As a lifelong Disney junkie, and a wannabe Disney Parks Moms Panelist, one of the saddest parts about the COVID-19 shutdown was the closure of all Disney parks — every single one across the globe. I was supposed to take a trip earlier this month, but that, of course, was canceled. It would have been the first time one of my kids set foot at Walt Disney World Resort. Is it the biggest deal, in the grand scheme of things? Of course not; it doesn’t compare to the much bigger hardships the pandemic has wrought to people across the world. But it still hurt my Disney-loving heart to see the pictures and video of, say, the Magic Kingdom, empty and abandoned.
But there’s good news on the horizon! Local news is reporting that the reopening of the theme parks in Orlando is imminent. The Shanghai Disney Resort already reopened, and Disney Springs reopened this week. The big question is, what can we expect when our beloved Walt Disney World Resort lets us experience the magic again? Looking towards the Shanghai Disney Resort and Disney Springs reopenings can give us some clues.
For all of us Floridians, this might come as a welcome adjustment. We’re used to taking on EPCOT or the Animal Kingdom and groan at all of the out-of-town tourists flooding the park, making long lines and crowded walkways. At Shanghai Disney Resort, however, they were only allowing up to 30 percent capacity — and the number of guests who actually showed up was far fewer. Travel restrictions were also in place in Shanghai, meaning most of the people who visited were local — it’s not far-fetched to assume that Walt Disney World Resort will likewise at least initially limit guests to Florida residents only.
In Shanghai, there were more cast members working than there were guests visiting. According to Andrew Bolstein, SVP of Operations for Shanghai Disney Resort, who gave an interview to CNN, that’s because they increased the number of custodial cast members, so there are even more people cleaning than before.
At both Disney Springs and Shanghai Disney Resort, there were temperature checks required to get in. Just like at a doctor’s office, a cast member will use a no-touch thermometer, and anyone with a temperature of over 100.7 will not be allowed into the park. And that goes for their entire party, too — so if dad has a slight fever, mom and all the kids can’t go, either.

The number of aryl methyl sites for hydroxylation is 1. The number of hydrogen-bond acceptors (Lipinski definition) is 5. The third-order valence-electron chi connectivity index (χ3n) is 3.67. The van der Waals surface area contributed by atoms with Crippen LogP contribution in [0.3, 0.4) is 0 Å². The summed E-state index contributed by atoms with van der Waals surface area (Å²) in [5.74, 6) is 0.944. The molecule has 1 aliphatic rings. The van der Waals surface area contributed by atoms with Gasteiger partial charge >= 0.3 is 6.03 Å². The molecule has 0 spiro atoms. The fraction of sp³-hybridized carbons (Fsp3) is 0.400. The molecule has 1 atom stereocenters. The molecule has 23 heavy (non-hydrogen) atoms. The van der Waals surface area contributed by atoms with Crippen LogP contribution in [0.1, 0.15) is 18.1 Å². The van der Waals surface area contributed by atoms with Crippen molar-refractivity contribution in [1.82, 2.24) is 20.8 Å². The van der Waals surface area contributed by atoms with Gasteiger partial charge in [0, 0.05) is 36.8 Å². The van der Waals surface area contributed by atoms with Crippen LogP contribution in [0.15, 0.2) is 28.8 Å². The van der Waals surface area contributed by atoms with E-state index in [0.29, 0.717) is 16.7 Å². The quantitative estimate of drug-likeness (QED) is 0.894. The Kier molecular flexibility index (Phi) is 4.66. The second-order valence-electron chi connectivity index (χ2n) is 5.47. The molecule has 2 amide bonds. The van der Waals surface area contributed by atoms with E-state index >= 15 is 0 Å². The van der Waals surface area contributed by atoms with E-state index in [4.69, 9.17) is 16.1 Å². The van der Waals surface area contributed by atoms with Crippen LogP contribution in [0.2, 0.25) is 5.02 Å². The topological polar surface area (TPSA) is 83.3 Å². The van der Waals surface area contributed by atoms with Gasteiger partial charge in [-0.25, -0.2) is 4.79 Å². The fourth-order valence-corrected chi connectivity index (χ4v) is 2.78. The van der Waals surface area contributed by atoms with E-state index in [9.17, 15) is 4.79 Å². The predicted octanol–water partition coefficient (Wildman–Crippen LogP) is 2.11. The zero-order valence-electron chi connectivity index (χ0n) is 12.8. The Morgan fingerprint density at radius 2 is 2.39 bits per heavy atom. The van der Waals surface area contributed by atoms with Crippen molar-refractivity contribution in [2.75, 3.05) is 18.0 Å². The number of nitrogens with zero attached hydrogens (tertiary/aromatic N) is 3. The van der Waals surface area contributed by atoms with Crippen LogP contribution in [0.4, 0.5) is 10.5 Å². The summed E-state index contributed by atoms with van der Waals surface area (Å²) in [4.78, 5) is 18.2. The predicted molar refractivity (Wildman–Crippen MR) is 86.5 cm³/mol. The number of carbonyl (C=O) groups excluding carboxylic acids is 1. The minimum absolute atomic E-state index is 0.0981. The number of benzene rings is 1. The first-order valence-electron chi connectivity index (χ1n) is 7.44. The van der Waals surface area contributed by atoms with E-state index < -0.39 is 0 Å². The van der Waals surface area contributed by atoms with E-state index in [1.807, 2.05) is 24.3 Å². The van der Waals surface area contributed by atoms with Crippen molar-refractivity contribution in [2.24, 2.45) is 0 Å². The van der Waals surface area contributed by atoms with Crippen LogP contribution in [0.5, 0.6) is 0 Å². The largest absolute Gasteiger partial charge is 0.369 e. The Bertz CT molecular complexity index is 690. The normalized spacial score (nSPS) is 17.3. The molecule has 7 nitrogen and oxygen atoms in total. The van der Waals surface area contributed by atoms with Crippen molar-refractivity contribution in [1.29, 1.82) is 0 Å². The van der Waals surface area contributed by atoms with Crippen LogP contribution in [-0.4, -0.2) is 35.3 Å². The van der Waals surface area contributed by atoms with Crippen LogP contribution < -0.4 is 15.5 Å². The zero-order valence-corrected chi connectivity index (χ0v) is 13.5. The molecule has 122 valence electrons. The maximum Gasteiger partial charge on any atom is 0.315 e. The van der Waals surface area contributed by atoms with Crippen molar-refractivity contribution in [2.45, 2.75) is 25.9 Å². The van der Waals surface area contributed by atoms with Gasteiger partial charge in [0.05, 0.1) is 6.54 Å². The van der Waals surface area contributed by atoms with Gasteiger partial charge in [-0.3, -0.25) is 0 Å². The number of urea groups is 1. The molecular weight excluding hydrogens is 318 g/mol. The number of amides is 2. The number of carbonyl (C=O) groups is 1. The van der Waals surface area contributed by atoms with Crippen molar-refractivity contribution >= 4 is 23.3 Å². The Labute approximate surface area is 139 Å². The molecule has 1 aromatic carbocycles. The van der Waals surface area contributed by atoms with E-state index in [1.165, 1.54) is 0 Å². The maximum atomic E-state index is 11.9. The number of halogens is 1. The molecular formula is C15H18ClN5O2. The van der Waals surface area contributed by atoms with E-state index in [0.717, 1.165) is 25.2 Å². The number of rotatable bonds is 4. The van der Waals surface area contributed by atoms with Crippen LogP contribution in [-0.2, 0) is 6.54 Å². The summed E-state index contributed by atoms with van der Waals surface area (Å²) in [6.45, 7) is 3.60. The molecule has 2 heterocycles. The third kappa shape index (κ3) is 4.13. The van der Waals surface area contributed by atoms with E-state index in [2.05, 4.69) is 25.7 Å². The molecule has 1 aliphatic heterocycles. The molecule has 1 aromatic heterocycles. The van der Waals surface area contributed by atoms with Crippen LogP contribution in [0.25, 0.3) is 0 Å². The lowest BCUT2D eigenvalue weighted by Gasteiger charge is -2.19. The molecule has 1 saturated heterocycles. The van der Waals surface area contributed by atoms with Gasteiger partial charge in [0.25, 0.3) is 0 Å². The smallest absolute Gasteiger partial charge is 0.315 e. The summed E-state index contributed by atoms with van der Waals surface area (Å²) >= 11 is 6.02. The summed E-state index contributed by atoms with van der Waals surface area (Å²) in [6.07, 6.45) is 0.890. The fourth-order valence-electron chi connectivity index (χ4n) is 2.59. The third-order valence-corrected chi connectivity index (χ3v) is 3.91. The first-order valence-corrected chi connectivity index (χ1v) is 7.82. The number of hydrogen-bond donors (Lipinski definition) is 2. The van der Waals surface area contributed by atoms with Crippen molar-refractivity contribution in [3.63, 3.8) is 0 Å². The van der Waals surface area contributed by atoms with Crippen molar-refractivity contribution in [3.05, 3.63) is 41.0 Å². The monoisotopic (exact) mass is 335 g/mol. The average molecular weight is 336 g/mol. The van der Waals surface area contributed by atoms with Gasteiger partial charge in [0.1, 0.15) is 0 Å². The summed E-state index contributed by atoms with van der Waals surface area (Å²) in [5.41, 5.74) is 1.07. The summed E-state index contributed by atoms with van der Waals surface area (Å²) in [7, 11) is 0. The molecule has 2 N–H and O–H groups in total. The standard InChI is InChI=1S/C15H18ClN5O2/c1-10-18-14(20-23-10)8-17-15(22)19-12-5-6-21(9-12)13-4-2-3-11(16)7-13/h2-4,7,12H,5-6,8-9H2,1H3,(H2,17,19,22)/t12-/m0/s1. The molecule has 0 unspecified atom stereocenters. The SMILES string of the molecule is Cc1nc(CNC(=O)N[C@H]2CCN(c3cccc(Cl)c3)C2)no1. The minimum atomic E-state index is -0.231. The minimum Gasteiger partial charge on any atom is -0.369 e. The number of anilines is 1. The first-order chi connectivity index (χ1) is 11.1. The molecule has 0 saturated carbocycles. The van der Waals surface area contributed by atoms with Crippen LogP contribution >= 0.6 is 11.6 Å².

Everyone will have to wear masks at Disney parks, and presumably, this rule will apply at other Orlando theme parks as well. Cast members and guests alike will have to wear masks the entire time, including while on rides. The only people exempt are guests who are 2 or younger. You can only remove them when you’re sitting down to eat.
Have you ever been on a cruise? If so, you might have noticed hand-washing and hand sanitizer stations scattered across the ship. And the same thing will take place at Disney parks. Disney Springs and Shanghai Disney Resort both have placed hand sanitizing and washing stations throughout the park.
Required social distancing
We’ve all seen the tape placed on the floors at stores like Target and Publix, telling us where to stand as we wait to check out. Well, they’re going to be everywhere at Disney parks as they reopen. At Shanghai Disney Resort and Disney Springs, they have markings showing you where not to stand, which is a little different, but guests have evidently been keeping up with the enforced social distancing so far.
While most of the attractions at Shanghai Disney Resort were open, some were still off-limits; these were mostly interactive attractions, where guests would be encouraged to touch things, and children’s play areas. Some of the stores and restaurants at Disney Springs likewise aren’t open, though the shopping and entertainment complex itself is. We can expect that at Walt Disney World Resort, there’s a decent chance that not everything will be open or available.
No character meetings
At Shanghai Disney Resort, you could no longer meet with your favorite characters like Mickey or Cinderella and give them a big hug. Instead, you can only take photos from a distance, usually selfies. There’s no reason to expect it will be any different at the other Disney parks; it’s too risky for both guests and cast members alike to encourage hugs and high-fives during character meetings.
Will you visit Walt Disney World Resort when it reopens?